This is part-two of my three-part retelling of one of the most beautiful stories of grace in all of Scripture – the story of David and Mephibosheth. This week’s story comes from 2 Samuel 11-19 and Psalm 51.
There is much to be learned from this story of fear, loss, brokenness, betrayal, grace and forgiveness. It is fascinating how the relationships in a 3,000 year-old tale of political intrigue and family dysfunction can mirror 21st century experience. It is wonderful to know that grace is timeless because it is the gift of our God who lives and acts outside of time.
. . .
Never, ever think that I am not a grateful man. Every day the tablecloth of grace covers my lame and useless feet as I dine with the king. I remember how far I’ve come from Lo-Debar and I am thankful for the goodness of the Lord.
I was born into human wealth, power and glory. I learned all of that can go away so quickly. The people who you count on most for love and security can drop you and hurt you badly in a mere second of their mindless terror.
But the biggest lesson that I’ve learned so far is this: my hope is not in the blessing, but rather in the One who blesses. To lose sight of this is to lose sight of eternity. This truth was as good in the barren days of Lo-Debar as it is at the lavish banquets in the royal palace. It is never what you have, but who you know that counts, and even then, the only one who it truly matters to know is the Lord.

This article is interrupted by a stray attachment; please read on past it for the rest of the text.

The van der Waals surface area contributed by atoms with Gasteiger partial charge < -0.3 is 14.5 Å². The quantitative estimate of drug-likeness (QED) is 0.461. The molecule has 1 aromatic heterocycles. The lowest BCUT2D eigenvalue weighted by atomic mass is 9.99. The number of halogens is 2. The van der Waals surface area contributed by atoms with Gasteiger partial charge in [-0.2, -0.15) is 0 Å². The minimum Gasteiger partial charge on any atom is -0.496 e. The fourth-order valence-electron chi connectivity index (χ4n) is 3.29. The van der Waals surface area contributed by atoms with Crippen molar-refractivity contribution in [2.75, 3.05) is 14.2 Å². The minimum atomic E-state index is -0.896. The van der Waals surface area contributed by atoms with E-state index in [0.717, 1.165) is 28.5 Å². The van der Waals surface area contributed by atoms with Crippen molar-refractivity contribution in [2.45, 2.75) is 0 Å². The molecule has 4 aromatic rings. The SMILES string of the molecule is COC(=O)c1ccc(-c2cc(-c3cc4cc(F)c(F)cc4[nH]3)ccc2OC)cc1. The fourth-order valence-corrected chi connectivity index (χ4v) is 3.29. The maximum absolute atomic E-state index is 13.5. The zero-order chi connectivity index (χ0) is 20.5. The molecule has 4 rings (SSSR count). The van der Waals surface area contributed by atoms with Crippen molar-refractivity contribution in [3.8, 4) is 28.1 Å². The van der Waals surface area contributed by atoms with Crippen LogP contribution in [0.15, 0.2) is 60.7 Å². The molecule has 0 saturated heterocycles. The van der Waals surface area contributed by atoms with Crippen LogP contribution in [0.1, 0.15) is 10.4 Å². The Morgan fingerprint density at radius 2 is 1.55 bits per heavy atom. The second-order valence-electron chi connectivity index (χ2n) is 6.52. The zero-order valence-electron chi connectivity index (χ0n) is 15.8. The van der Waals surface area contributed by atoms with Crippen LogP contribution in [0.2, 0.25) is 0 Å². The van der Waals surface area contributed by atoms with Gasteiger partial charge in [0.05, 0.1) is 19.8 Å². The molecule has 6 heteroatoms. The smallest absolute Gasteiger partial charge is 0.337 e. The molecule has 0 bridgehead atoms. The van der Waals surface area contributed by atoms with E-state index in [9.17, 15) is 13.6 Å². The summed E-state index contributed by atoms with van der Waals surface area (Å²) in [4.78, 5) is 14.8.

My grandfather Saul thought that being the king was everything. This thought compelled him to control everyone and everything. What he failed to realize is that insisting on being in charge put him in direct rebellion with God. My grandfather treated the blessing as an owner rather than as a steward. In the eyes of the Lord, my grandfather ended as a common embezzler, not a king.
I’ve watched King David wanting to avoid the mistakes of my grandfather. He’s made his own mistakes out of that desire. David doesn’t demand accountability from those closest to him in his household or his government.
David has grown complacent with success. He slept with Uriah the Hittite’s wife, Bathsheba. Jerusalem may be the capitol, but it’s not that big a town. Everyone soon knew this.
Bathsheba became pregnant. David arranged with Joab, the commander of the army, to post Uriah in harm’s way during battle. Uriah was killed. After that Joab “owned” David and there was no restraint on Joab’s bullying thuggery.
Then Ammon, David’s eldest son, raped Tamar his half-sister. David took no action. So Absalom got Ammon drunk and killed him in revenge. Absalom fled into exile. David accepted that Ammon was dead for unspeakable perversion, but seemed paralyzed on what to do about Absalom. Finally, David let him come back to Jerusalem, but he hasn’t spoken to him either to chastise or forgive him.